DNS inventor Paul Mockapetris has been recruited by ICANN to act as senior security advisor to the Generic Domains Division under its president, Akram Atallah.
It’s not clear precisely what Mockapetris’ role will be, though it doesn’t appear to be a full-time position. He is still chairman and chief scientist of DNS software vendor Nominum.
ICANN recently recorded an interview with Mockapetris in which he pooh-poohed Verisign’s campaign against new gTLDs on security grounds, saying name collisions were not a new phenomenon.
It’s not the first time ICANN has hired a “name” as a security advisory.
One of the inventors of public key cryptography, Whitfield Diffie, became VP of information security under former CEO Rod Beckstom but quietly disappeared not too long after Fadi Chehade took over last year.
Accredited registrars on older contracts can now get access to the Trademark Clearinghouse for testing purposes, ICANN announced last night.
Previously, ICANN was only handing out credentials to registrars on the new 2013 Registrar Accreditation Agreement, but many registrars complained that this didn’t give them time to evaluate the TMCH and the RAA at the same time.
ICANN had originally argued that the restriction made sense because the TMCH is used only for new gTLDs, and registrars must have signed the 2013 RAA to sell new gTLD domains.
But feedback from registrars has helped it change its mind. ICANN said:
all ICANN accredited Registrars, not just those that have signed the 2013 Registrar Accreditation Agreement (RAA), will be able to request registration tokens and start testing their systems with the Trademark Clearinghouse database before it must begin its authenticating and verifying services for trademark data.
Instruction for signing up for TMCH testing can be found here.
ICANN has delivered the first three results of Extended Evaluation for new gTLD applications, all passes.
Dot Registry, which has applied for five corporate-themed gTLDs, flunked its Initial Evaluation on .ltd and .llc back in June on financial grounds, but complained a few days later that ICANN’s evaluators had screwed up.
The company told DI at the time that the two bids used the same Continuing Operation Instrument as applications that had passed IE, and was baffled as to why they failed their financial evaluation.
Both applications have now passed through Extended Evaluation with passing scores, the COI-related score going up from 0 (no COI) to 3 (a perfect score).
Both .ltd and .lcc and still contested, and both also face the uncertainty of Governmental Advisory Committee advice and “uncalculated risk” scores, so the time impact of EE on other applicants is zero.
Also passing through EE this week was Express LLC’s dot-brand bid for .express.
The company had failed on technical grounds in Initial Evaluation, having scored an unacceptable 0 on “Abuse Prevention and Mitigation”. Under EE, this has increased to 2, a pass.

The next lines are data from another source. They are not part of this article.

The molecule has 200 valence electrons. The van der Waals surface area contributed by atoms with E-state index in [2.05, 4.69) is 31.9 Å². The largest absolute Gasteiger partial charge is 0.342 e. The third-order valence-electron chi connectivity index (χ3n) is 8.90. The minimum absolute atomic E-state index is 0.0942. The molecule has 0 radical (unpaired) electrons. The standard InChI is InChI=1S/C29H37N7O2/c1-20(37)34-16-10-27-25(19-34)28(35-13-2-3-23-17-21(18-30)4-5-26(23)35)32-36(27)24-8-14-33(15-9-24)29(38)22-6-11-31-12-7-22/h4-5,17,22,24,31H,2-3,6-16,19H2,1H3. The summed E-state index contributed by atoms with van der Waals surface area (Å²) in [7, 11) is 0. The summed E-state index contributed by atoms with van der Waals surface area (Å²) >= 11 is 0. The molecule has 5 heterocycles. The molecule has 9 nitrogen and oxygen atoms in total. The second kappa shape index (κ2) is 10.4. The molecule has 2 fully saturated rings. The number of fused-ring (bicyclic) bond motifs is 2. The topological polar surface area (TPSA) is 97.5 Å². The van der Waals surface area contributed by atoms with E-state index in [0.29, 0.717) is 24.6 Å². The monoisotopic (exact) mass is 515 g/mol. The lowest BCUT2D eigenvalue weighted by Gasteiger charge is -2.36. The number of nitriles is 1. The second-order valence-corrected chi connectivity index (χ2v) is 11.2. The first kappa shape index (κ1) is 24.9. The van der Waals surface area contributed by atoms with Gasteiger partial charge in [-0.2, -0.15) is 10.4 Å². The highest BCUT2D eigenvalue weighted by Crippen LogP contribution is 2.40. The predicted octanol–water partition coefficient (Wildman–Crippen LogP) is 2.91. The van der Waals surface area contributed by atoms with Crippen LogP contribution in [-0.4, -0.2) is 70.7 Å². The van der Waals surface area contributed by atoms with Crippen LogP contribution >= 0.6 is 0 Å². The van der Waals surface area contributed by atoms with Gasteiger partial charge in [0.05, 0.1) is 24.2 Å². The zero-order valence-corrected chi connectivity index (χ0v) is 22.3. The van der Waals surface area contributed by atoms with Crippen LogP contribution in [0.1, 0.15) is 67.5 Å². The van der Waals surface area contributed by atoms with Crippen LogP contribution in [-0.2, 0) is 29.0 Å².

Express is still in contention with Donuts.
This week we also see eight applications, seven of them dot-brands, finally making it through Initial Evaluation: .boehringer, .deloitte, .abbvie, .lamer, .abc, .rogers, .fido and the generic .bar.
The DI PRO Application Tracker and associated tools have now been updated to take account of Extended Evaluation results.
ICANN will soon remove 11 experimental internationalized domain name TLDs from the domain name system.
The TLDs, which represent “.test” in nine scripts and 10 languages, were added to the root almost exactly six years ago in preparation for ICANN’s IDN ccTLDs program.
Now that the program is quite mature, with a few dozen IDN ccTLDs live on the internet with no major reported problems, ICANN has decided that the test TLDs are no longer required.
They will be removed from the DNS root zone on October 31, ICANN said.
ICANN has signed Registry Agreements this week with three new gTLD applicants, covering the strings .wed, .ruhr and .pink.
I would characterize these strings as a generic, a geographic and a post-generic.
regiodot GmbH wants to use .ruhr as a geographic for the Ruhr region of western Germany while Atgron wants to providing marrying couples with .wed for their wedding-related web sites.
Afilias’ .pink belongs to that unusual category of applied-for gTLDs that I’m becoming increasingly interested in: the non-SEO generic.
The vast majority of generic, open gTLDs that have been applied for (mostly by domainer-driven portfolio applicants) in the current round are essentially “keyword” strings — stuff that’s very likely going to prove useful in search engine optimization.
I’m talking here about stuff like .music, .video, .football and .porn. These may prove popular with small business web site owners and domainers.
But there’s another category of generic gTLDs I believe have little SEO value but offer a certain quirky-cool branding opportunity that may prove attractive to regular, non-commercial registrants.
I’d put strings such as .ninja, .bom, .wow, .hot, .love and .pink into this category.
I’m very curious to see how these kinds of strings fare over the next few years, as I suspect we may see many more such applications in future gTLD rounds.